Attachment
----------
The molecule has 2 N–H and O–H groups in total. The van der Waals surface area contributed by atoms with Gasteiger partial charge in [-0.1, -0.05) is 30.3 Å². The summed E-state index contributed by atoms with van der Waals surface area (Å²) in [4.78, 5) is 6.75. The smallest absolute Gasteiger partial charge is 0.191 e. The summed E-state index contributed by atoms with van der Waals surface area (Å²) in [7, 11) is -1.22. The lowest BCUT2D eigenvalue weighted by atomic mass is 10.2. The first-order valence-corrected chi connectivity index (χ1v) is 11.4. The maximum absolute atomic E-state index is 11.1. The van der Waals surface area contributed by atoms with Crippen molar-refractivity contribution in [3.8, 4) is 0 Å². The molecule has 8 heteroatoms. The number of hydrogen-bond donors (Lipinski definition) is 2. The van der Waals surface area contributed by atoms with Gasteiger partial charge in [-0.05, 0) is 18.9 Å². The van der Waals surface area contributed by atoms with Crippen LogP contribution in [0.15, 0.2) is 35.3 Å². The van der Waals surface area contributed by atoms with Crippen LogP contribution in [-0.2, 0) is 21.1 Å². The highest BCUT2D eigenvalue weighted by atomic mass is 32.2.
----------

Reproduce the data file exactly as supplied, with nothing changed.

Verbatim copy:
The molecule has 2 N–H and O–H groups in total. The van der Waals surface area contributed by atoms with Gasteiger partial charge in [-0.1, -0.05) is 30.3 Å². The summed E-state index contributed by atoms with van der Waals surface area (Å²) in [4.78, 5) is 6.75. The smallest absolute Gasteiger partial charge is 0.191 e. The summed E-state index contributed by atoms with van der Waals surface area (Å²) in [7, 11) is -1.22. The lowest BCUT2D eigenvalue weighted by atomic mass is 10.2. The first-order valence-corrected chi connectivity index (χ1v) is 11.4. The maximum absolute atomic E-state index is 11.1. The van der Waals surface area contributed by atoms with Crippen molar-refractivity contribution in [3.8, 4) is 0 Å². The molecule has 8 heteroatoms. The number of hydrogen-bond donors (Lipinski definition) is 2. The van der Waals surface area contributed by atoms with Gasteiger partial charge in [-0.05, 0) is 18.9 Å². The van der Waals surface area contributed by atoms with Crippen LogP contribution in [0.15, 0.2) is 35.3 Å². The van der Waals surface area contributed by atoms with Crippen LogP contribution in [-0.2, 0) is 21.1 Å². The highest BCUT2D eigenvalue weighted by atomic mass is 32.2.